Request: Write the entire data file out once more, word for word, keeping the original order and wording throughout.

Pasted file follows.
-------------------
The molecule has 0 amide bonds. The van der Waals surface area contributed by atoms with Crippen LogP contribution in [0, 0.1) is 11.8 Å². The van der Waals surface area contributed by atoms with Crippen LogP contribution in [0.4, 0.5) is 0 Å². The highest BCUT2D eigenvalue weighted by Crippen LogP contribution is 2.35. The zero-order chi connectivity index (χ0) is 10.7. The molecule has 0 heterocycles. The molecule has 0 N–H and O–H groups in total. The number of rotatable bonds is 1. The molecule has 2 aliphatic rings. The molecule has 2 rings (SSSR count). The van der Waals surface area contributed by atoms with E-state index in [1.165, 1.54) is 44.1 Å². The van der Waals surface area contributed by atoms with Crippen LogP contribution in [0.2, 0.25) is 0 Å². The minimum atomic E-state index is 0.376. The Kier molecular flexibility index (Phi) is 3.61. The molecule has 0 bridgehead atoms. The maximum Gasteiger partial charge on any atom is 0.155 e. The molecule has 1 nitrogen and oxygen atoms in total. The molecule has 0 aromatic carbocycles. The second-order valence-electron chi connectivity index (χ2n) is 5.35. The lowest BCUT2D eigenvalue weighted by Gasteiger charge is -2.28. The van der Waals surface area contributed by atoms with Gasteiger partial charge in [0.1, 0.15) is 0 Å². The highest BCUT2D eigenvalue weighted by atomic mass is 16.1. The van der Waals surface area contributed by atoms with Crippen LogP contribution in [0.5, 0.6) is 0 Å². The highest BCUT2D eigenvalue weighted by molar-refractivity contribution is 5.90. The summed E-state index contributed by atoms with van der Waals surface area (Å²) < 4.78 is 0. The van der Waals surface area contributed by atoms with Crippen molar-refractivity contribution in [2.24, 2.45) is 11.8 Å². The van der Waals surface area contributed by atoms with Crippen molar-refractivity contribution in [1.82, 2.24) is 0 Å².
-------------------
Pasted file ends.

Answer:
The molecule has 0 amide bonds. The van der Waals surface area contributed by atoms with Crippen LogP contribution in [0, 0.1) is 11.8 Å². The van der Waals surface area contributed by atoms with Crippen LogP contribution in [0.4, 0.5) is 0 Å². The highest BCUT2D eigenvalue weighted by Crippen LogP contribution is 2.35. The zero-order chi connectivity index (χ0) is 10.7. The molecule has 0 heterocycles. The molecule has 0 N–H and O–H groups in total. The number of rotatable bonds is 1. The molecule has 2 aliphatic rings. The molecule has 2 rings (SSSR count). The van der Waals surface area contributed by atoms with E-state index in [1.165, 1.54) is 44.1 Å². The van der Waals surface area contributed by atoms with Crippen LogP contribution in [0.2, 0.25) is 0 Å². The minimum atomic E-state index is 0.376. The Kier molecular flexibility index (Phi) is 3.61. The molecule has 0 bridgehead atoms. The maximum Gasteiger partial charge on any atom is 0.155 e. The molecule has 1 nitrogen and oxygen atoms in total. The molecule has 0 aromatic carbocycles. The second-order valence-electron chi connectivity index (χ2n) is 5.35. The lowest BCUT2D eigenvalue weighted by Gasteiger charge is -2.28. The van der Waals surface area contributed by atoms with Gasteiger partial charge in [0.1, 0.15) is 0 Å². The highest BCUT2D eigenvalue weighted by atomic mass is 16.1. The van der Waals surface area contributed by atoms with Crippen LogP contribution in [0.5, 0.6) is 0 Å². The highest BCUT2D eigenvalue weighted by molar-refractivity contribution is 5.90. The summed E-state index contributed by atoms with van der Waals surface area (Å²) < 4.78 is 0. The van der Waals surface area contributed by atoms with Crippen molar-refractivity contribution in [2.24, 2.45) is 11.8 Å². The van der Waals surface area contributed by atoms with Crippen molar-refractivity contribution in [1.82, 2.24) is 0 Å².